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Texas A&M's Kevin Sumlin Poised For College Football's Biggest Prize

Salomon Fuentes |
December 3, 2012 | 10:53 p.m. PST

Staff Writer

In his first year at A&M, Sumlin is already doing big things. (Shutterbug459/Wikimedia Commons)
In his first year at A&M, Sumlin is already doing big things. (Shutterbug459/Wikimedia Commons)
Let’s do a short checklist of Texas A&M head coach Kevin Sumlim’s career so far:

A combined 22-3 record the last two seasons at the University of Houston and A&M? Check.

Beat Alabama, the then-No.1 team in the nation, in Tuscaloosa? Done.

Widely respected by his players and peers? You bet.

Is there any knock on the first-year A&M head coach?

Well, he hasn’t beaten Texas yet, although that has everything to do with money and nothing to do with Sumlin’s X’s and O’s.

But here’s something else that’s missing that Sumlin will soon be able to claim: becoming the first African-American head coach to win a national championship.

With all due respect to David Shaw, who’s doing a fine job at Stanford, Sumlin’s success at A&M in its first year in the Southeastern Conference points to someone who’s bound to break the last glass ceiling for African-Americans in college football.

His Aggies are 10-2 and No. 9 in the latest BCS poll, powered by the nation’s No. 3 scoring offense and led by freshman quarterback and Heisman Trophy candidate Johnny Manziel.

A&M is headed to the Cotton Bowl for a matchup against Oklahoma next month, and for the first time in a long time, it’s the Aggies taking up all the headlines in the Lone Star State and beyond.

If you were to visit College Station today, you could practically feel UT head coach Mack Brown’s envy coming in from Austin, and there’s little doubt that if Sumlin’s Aggies took on the Longhorns right now, that they would come out on top.

As exciting as this all is, the road to College Station wasn’t easy and there are still pitfalls ahead.

Sumlin was born in a deeply segregated Alabama in 1964. When he was two years old, his father, himself a high school football coach, moved the family north to Indianapolis to escape all that. Indianapolis wasn't paradise, but it offered more opportunities than Alabama ever would, and Sumlin ended up playing football and getting his degree at nearby Purdue. 

Over the last 25 years, he's shot up the coaching ranks and, now, at age 48, Sumlin is the first African-American head coach at A&M—no small feat given that, like most other schools in the South, A&M didn’t accept minorities until the 1960s.

He’s also one of just 12 African-American coaches (and 16 minority coaches overall) at the Football Bowl Subdivision level, a pool that just got a bit smaller when Jon Embree got fired at Colorado after two seasons.

African-American coaches walk a fine line in college football; once they get fired, they typically don’t get rehired. Former Notre Dame head coach Ty Willingham is the lone exception, but he almost certainly needed the Rose Bowl win on his resume to get that second chance.

And worse, unlike the NFL, there’s no Rooney rule in college football that says a program has to interview at least one minority candidate.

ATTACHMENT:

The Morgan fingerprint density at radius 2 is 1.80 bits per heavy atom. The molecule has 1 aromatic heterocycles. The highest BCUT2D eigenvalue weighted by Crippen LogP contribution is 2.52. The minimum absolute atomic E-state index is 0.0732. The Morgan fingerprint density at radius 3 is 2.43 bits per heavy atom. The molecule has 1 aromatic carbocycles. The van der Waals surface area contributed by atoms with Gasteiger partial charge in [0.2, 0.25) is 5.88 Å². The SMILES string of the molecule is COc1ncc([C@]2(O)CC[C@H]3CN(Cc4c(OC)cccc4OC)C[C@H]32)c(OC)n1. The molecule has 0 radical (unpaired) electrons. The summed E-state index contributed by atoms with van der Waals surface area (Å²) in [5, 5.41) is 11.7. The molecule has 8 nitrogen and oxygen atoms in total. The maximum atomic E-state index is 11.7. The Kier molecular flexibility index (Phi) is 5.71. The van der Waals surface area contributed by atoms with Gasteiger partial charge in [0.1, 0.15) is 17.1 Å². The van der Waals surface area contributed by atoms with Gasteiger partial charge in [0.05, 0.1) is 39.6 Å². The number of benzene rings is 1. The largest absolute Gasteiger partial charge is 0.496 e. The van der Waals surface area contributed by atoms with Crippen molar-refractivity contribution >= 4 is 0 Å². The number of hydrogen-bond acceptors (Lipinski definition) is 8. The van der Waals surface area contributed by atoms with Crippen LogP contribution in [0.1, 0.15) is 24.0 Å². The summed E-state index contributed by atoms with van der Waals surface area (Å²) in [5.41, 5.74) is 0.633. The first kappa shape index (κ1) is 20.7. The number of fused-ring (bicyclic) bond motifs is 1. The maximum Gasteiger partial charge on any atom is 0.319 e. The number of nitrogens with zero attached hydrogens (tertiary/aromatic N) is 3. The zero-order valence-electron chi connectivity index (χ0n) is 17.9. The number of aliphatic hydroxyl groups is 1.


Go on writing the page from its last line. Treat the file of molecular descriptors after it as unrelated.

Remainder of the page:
Embree told the media after being fired that he knew going into the job that minorities don’t get second chances, but he added things would change eventually.

Expect that change to come a lot sooner when Sumlin wins a national championship and it won’t just be because of his game smarts, though he has plenty of that. He also happens to be a man of character and integrity, and a heck of recruiter, too.

His passion and energy for the game is contagious and you can see that this year at A&M. The people around him want to work and play hard for him.

Yes, Sumlin has had some luck along the way—neither Manziel at A&M nor Case Keenum at UH were his recruits, but to his credit, he saw something in them and made both into household names and winners.

Still, lots of UH fans were disappointed, if not angry, that he left the Cougars high and dry after nearly leading them to an undefeated season and a BCS bowl bid in 2011.

Except that’s not entirely true.

Sumlin left the program in far better shape when he came in four years earlier, which is really all you can ask from your coach. Now recruits want to play at UH and the school is starting construction this month on a new $105 million stadium that’s funded largely because of Sumlin’s success on the field.

But now the stakes are raised at A&M. The Cotton Bowl will do just fine this season—few people expected A&M to play spoiler, much less be a top-10 team, in its first year in the SEC.

Next year, though, especially if Manziel does well in the Heisman balloting, the expectations will be through the roof. The slightest slip-up will mean the honeymoon phase between Sumlin and A&M fans will end.

He’ll never admit it, but there’s a lot riding on what happens over the next few years. He’s just the third African-American head coach in SEC history and the first with a real chance to win a championship.

Success would mean going down as a hero well beyond College Station. Failure would mean being out of a job, and (sadly) a significant setback to minorities seeking jobs in college football.

No one deserves that kind of pressure. But we’re fortunate as college football fans and Americans that Sumlin is capable of handling it.

It won’t be this year, but Sumlin will take the Aggies to the promised land, and when he does, he’ll go down as the first, but not last, minority head coach to win a national championship.



Reach Staff Writer Salomon Fuentes here; follow him on Twitter here.



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